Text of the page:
Chapter 14 Section 1 Reconstruction Plans

the Reconstruction

a period of rebuilding the South after the Civil War

the Ten Percent Plan

President Lincoln's plan to reconstruct the South that was announced in December 1863; 10% of voters from each former Confederacy state took an oath of loyalty to the Union, then the state could form a government and adopt a new constitution that banned s

Abraham Lincoln

the president that freed many enslaved African Americans and saved the Union; he wanted to encourage pro-Union Southerners to run state governments and believed that punishing the South would prevent the Reconstruction; refused to sign the Wade-Davis Bill


immunity from prosecution; offered by Lincoln to all white Southerners, except Confederate leaders, who gave loyalty to the Union

Louisiana, Arkansas, and Texas

the three states who set up governments under Lincoln's plan

Radical Republicans

believed that Lincoln's plan was too mild and favored a more radical approach

Thaddeus Stevens

leader of the Radical Republicans who declared the foundations of the South that "must be broken up and relaid, or all our blood and treasure have been spent in vain


controlled by the Radical Republicans, and voted to deny seats to representatives from any state constructed under Lincoln's plan; passed the Wade-Davis Bill in July 1864

the Wade-Davis Bill

passed by Congress in July 1864; stated that 1) most white males in a former Confederate state had to swear loyalty to the Union, 2) only white males who swore they had not fought the Union could vote for delegates to a constitutional convention, 3) forme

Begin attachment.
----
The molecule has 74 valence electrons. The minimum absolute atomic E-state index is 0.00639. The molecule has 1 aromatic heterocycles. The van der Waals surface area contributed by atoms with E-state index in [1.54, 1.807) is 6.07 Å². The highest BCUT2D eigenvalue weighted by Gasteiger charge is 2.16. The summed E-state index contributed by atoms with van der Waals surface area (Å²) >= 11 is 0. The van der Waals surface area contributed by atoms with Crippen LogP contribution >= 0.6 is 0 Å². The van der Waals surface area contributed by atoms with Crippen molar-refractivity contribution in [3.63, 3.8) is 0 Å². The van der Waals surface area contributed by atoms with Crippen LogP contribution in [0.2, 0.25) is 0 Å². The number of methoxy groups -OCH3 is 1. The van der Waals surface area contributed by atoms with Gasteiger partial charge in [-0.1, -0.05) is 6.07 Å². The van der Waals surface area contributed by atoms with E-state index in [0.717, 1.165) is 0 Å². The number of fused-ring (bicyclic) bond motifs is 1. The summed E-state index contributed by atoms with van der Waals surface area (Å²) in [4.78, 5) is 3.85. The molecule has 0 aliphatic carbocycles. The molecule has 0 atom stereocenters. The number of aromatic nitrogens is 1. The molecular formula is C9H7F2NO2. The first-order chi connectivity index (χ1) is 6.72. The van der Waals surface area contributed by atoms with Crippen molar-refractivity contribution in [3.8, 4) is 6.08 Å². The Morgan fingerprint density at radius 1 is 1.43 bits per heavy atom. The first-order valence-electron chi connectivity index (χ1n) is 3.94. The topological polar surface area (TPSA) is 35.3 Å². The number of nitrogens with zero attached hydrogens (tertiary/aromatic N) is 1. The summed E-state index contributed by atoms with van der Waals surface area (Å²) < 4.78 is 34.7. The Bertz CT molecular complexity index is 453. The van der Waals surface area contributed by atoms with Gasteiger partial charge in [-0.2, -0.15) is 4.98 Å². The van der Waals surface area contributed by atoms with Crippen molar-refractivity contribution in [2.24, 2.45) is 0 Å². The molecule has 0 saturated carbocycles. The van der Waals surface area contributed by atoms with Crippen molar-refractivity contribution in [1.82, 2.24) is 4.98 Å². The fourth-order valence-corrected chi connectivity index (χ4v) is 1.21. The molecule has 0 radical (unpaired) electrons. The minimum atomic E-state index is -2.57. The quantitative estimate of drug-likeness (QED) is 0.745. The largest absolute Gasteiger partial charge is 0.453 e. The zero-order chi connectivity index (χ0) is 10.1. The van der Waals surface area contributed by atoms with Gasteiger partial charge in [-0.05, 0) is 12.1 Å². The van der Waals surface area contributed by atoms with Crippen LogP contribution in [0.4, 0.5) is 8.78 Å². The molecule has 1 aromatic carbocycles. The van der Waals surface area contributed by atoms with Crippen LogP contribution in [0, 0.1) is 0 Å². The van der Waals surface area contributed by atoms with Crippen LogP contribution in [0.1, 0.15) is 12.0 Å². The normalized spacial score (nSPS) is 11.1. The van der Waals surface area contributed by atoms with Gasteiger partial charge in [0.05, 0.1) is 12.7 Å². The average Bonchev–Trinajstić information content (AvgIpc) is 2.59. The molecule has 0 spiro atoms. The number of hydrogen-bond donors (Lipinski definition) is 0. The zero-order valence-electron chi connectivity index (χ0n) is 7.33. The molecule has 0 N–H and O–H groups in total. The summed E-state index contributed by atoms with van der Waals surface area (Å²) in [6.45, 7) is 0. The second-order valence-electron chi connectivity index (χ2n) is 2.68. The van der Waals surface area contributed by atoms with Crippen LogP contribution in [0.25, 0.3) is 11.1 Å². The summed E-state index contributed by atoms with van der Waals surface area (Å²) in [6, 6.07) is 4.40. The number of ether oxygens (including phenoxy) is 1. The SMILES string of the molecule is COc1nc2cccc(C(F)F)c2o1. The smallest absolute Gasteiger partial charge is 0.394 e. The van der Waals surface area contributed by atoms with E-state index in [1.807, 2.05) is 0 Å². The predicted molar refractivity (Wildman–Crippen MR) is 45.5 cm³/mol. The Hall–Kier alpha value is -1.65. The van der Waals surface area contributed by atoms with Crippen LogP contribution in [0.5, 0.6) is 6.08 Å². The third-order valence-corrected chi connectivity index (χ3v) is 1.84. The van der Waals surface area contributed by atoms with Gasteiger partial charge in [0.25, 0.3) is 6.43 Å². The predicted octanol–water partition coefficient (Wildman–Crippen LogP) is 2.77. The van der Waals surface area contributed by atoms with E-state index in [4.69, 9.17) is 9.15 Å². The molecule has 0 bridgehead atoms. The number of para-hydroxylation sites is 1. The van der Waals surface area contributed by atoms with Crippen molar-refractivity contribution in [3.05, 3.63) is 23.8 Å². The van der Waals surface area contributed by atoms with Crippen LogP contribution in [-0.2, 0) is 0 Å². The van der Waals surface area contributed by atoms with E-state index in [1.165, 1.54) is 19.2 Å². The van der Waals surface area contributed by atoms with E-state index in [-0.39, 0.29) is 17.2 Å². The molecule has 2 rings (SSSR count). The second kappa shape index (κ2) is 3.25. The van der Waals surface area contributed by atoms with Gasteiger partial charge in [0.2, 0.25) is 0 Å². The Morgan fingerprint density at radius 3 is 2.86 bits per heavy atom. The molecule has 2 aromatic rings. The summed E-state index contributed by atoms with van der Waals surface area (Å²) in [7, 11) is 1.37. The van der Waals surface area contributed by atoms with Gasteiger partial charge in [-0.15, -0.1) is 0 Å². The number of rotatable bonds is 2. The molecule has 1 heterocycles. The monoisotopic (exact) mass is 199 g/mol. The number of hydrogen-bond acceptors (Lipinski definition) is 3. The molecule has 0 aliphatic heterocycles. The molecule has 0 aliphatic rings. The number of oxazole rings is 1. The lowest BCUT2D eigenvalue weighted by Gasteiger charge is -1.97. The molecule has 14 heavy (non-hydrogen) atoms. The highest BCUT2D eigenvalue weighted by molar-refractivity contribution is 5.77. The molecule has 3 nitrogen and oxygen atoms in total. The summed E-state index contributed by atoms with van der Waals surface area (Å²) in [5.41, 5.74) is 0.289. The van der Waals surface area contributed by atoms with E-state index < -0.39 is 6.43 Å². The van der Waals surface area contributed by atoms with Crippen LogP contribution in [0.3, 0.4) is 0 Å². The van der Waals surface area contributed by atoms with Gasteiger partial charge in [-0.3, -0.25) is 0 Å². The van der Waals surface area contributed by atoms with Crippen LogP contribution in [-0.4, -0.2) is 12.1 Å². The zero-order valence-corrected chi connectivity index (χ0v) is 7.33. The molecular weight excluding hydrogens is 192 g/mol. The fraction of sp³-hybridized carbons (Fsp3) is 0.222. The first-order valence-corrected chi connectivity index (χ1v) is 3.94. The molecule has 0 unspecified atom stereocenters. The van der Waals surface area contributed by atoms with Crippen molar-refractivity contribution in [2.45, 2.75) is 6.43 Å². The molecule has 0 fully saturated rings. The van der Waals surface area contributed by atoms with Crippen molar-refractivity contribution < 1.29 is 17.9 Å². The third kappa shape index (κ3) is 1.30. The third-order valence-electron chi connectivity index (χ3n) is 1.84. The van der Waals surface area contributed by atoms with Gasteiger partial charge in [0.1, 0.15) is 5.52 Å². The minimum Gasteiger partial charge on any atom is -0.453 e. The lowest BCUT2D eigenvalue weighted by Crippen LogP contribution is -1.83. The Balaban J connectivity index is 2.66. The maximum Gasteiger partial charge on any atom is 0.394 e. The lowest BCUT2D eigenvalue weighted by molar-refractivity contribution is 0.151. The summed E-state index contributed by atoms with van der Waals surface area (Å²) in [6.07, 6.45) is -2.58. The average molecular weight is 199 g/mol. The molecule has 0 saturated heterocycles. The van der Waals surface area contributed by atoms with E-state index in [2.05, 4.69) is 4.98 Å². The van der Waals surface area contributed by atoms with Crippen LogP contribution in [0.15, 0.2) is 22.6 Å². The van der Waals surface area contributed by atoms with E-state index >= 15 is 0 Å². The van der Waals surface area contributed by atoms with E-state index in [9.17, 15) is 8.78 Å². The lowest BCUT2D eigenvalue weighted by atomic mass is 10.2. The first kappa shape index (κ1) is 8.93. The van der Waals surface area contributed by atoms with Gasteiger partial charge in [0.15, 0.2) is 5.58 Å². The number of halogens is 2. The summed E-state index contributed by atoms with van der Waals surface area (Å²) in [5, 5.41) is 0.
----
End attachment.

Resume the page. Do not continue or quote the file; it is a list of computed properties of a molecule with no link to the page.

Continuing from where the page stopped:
Freedmen's Bureau

set up the new government agency by Congress and Lincoln in March 1865; it helped African Americans adjust to freedom by distributing food and clothing, providing medical services that lowered the death rate, set up schools staffed by Northern teachers, a


former enslaved persons

Charlotte Forten

an African American Northern teacher

Atlanta University, Howard University, and Fisk University

new "higher learning" African American schools that were given aid from the Freedmen's Bureau

the assassination of Lincoln

Lincoln killed by John Wilkes Booth at Ford's Theater, Washington D.C. on April 14, 1865

John Wilkes Booth

assassinator of Lincoln; was part of a small group that plotted to kill several government officials

Lincoln's Second Inaugural Address

read at Lincoln's cemetery, which reminded Americans of his plan "to do all which may achieve and cherish a just, and a lasting peace, among ourselves, and with all nations

Andrew Johnson

president after Lincoln died; born in Tennessee, but when it seceded, rejected the act and remained in his Senate seat; announced the "Restoration" in May 1865


Andrew Johnson's plan, which stated that 1) most Southerners would be granted amnesty once they swore loyalty to the Union, 2) high-ranking or wealthy Confederates could be pardoned by appealing to the president, 3) only loyal, pardoned whites were allowe

the 13th Amendment

before a state enters the Union, 1) the state had to denounce secession and end slavery, and 2) the state also had to ratify the 13th Amendment to the Constitution; abolished slavery in all of the U.S.